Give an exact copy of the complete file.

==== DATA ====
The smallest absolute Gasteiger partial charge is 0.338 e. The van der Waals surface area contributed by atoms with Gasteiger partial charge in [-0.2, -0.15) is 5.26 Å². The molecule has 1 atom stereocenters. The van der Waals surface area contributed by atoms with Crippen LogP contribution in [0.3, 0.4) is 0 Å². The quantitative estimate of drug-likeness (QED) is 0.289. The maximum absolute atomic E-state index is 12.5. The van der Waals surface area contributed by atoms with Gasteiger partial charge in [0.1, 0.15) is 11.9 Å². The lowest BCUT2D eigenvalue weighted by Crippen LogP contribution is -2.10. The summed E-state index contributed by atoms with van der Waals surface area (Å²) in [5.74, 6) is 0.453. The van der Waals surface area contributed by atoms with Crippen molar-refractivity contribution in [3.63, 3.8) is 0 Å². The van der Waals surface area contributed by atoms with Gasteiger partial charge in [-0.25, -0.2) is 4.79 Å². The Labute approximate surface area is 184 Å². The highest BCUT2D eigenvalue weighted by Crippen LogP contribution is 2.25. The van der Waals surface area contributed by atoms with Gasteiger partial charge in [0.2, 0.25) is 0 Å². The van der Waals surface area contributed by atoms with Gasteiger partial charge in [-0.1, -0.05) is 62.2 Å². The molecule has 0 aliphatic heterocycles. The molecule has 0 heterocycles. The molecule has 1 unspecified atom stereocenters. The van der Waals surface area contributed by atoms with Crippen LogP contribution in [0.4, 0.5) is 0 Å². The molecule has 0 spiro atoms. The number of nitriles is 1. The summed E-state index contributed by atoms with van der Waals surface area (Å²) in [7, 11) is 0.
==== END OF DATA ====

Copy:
The smallest absolute Gasteiger partial charge is 0.338 e. The van der Waals surface area contributed by atoms with Gasteiger partial charge in [-0.2, -0.15) is 5.26 Å². The molecule has 1 atom stereocenters. The van der Waals surface area contributed by atoms with Crippen LogP contribution in [0.3, 0.4) is 0 Å². The quantitative estimate of drug-likeness (QED) is 0.289. The maximum absolute atomic E-state index is 12.5. The van der Waals surface area contributed by atoms with Gasteiger partial charge in [0.1, 0.15) is 11.9 Å². The lowest BCUT2D eigenvalue weighted by Crippen LogP contribution is -2.10. The summed E-state index contributed by atoms with van der Waals surface area (Å²) in [5.74, 6) is 0.453. The van der Waals surface area contributed by atoms with Crippen molar-refractivity contribution in [3.63, 3.8) is 0 Å². The van der Waals surface area contributed by atoms with Gasteiger partial charge in [-0.25, -0.2) is 4.79 Å². The Labute approximate surface area is 184 Å². The highest BCUT2D eigenvalue weighted by Crippen LogP contribution is 2.25. The van der Waals surface area contributed by atoms with Gasteiger partial charge in [0.2, 0.25) is 0 Å². The van der Waals surface area contributed by atoms with Gasteiger partial charge in [-0.1, -0.05) is 62.2 Å². The molecule has 0 aliphatic heterocycles. The molecule has 0 heterocycles. The molecule has 1 unspecified atom stereocenters. The van der Waals surface area contributed by atoms with Crippen LogP contribution in [0.4, 0.5) is 0 Å². The molecule has 0 spiro atoms. The number of nitriles is 1. The summed E-state index contributed by atoms with van der Waals surface area (Å²) in [7, 11) is 0.